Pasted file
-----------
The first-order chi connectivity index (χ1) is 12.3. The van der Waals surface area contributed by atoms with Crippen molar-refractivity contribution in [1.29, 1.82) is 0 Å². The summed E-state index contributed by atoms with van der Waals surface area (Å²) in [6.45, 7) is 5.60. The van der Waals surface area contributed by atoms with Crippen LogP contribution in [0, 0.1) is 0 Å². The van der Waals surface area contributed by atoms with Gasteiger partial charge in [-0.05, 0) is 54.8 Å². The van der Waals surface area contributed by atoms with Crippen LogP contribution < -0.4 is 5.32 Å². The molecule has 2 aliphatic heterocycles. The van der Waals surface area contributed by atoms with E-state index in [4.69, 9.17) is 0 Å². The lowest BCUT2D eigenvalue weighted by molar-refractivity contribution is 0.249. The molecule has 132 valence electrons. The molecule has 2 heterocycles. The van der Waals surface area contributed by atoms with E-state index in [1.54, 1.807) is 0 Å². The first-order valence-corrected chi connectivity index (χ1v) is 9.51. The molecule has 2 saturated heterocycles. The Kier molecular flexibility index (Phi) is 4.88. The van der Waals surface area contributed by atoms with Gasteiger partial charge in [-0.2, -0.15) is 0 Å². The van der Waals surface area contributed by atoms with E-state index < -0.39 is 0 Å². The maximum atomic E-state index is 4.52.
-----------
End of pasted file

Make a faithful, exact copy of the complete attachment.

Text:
The first-order chi connectivity index (χ1) is 12.3. The van der Waals surface area contributed by atoms with Crippen molar-refractivity contribution in [1.29, 1.82) is 0 Å². The summed E-state index contributed by atoms with van der Waals surface area (Å²) in [6.45, 7) is 5.60. The van der Waals surface area contributed by atoms with Crippen LogP contribution in [0, 0.1) is 0 Å². The van der Waals surface area contributed by atoms with Gasteiger partial charge in [-0.05, 0) is 54.8 Å². The van der Waals surface area contributed by atoms with Crippen LogP contribution < -0.4 is 5.32 Å². The molecule has 2 aliphatic heterocycles. The van der Waals surface area contributed by atoms with E-state index in [4.69, 9.17) is 0 Å². The lowest BCUT2D eigenvalue weighted by molar-refractivity contribution is 0.249. The molecule has 132 valence electrons. The molecule has 2 heterocycles. The van der Waals surface area contributed by atoms with E-state index in [1.54, 1.807) is 0 Å². The first-order valence-corrected chi connectivity index (χ1v) is 9.51. The molecule has 2 saturated heterocycles. The Kier molecular flexibility index (Phi) is 4.88. The van der Waals surface area contributed by atoms with Gasteiger partial charge in [-0.2, -0.15) is 0 Å². The van der Waals surface area contributed by atoms with E-state index < -0.39 is 0 Å². The maximum atomic E-state index is 4.52.